Causes of Xerostomia

Dry-Mouth

Dry mouth may be one of the most under-diagnosed dental conditions in modern dentistry. Technically termed “Xerostomia”, many dry mouth sufferers may not realize the extent of their condition or the possible damage that may occur as a result of the condition.

By discussing your daily homecare habits with Dr. John M. Hucklebridge, your Plano TX dentist, it is possible to identify the condition and seek the appropriate treatment.

Dry mouth, or xerostomia, is a decrease in the average amount of saliva present in the mouth. Saliva is the body’s natural defense against the acids that cause tooth decay. When the mouth is exceptionally dry, the increased risk for tooth decay can be significant.

Patients who notice that the mouth tends to be dry may find themselves frequently reaching for a drink during the day, waking up for a drink during the night, or sucking on mints and candies constantly. These patients may also notice that the gums tend to be inflamed, leading to bleeding during brushing and flossing.

Some common causes of dry mouth include:

  • Medications. Allergy medications, sleeping aids, pain relievers and other medications can cause a significant degree of xerostomia. Hundreds of these medications list dry mouth as a possible side effect, and millions of patients require these medications on a long-term basis.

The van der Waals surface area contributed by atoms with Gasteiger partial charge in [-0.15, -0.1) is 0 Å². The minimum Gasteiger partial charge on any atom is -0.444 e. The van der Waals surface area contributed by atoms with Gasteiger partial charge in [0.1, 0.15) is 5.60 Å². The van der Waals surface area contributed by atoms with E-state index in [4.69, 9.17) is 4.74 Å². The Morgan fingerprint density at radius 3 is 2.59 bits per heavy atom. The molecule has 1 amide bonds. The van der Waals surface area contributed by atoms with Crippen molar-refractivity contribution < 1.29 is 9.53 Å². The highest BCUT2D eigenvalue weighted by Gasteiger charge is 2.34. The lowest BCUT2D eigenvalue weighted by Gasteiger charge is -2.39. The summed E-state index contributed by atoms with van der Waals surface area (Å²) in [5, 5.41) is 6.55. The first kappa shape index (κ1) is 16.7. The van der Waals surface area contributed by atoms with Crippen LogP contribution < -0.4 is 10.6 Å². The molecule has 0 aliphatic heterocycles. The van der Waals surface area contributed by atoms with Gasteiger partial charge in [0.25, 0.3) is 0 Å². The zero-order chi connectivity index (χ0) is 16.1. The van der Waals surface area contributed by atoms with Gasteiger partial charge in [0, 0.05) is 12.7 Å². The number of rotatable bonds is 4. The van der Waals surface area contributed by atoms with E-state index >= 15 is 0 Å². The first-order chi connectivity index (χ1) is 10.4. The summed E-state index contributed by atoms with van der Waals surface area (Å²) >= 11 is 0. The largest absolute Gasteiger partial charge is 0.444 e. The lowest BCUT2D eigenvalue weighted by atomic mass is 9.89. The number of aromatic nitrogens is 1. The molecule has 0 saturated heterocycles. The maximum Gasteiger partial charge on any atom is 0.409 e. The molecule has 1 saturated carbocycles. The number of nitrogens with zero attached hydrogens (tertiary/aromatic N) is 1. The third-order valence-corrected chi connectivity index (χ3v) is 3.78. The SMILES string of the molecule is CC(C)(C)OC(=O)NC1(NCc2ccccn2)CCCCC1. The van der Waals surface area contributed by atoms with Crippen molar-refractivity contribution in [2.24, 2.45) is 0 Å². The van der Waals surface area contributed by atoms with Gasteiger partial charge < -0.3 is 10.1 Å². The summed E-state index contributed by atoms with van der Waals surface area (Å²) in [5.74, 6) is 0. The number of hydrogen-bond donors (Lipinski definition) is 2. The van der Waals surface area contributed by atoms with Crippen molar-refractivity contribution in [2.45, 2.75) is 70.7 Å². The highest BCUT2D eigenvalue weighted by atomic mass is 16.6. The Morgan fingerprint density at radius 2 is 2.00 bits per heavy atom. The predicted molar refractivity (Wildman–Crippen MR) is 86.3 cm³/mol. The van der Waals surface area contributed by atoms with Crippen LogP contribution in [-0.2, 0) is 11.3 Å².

• Mouthbreathing. Sleeping with the mouth open or snoring can lead to severe irritation of the soft tissues of the mouth. Your dentist may detect inflammation, bleeding, or redness of the gum tissue surrounding the front teeth as an indicator to your condition.
  • Health conditions. Sjogren’s syndrome, diabetes, and Parkinson’s disease are among a number of health conditions known to contribute to dry mouth symptoms.
  • Cancer treatments. Radiation therapy to the head or neck and chemotherapy can severely affect the availability of saliva. These treatments can cause damage to the salivary glands, decreasing the quality and quantity of the saliva.
  • After identifying xerostomia, your dentist may advise you to drink as much water as possible, while avoiding juices, soft drinks, and candy. More frequent brushing and flossing may be helpful, as well as prescription and over the counter saliva substitutes.

    For your health, don’t ignore your dry mouth symptoms. To learn more about xerostomia, call the office of Dr. Hucklebridge at 972-398-2550 and schedule your appointment today.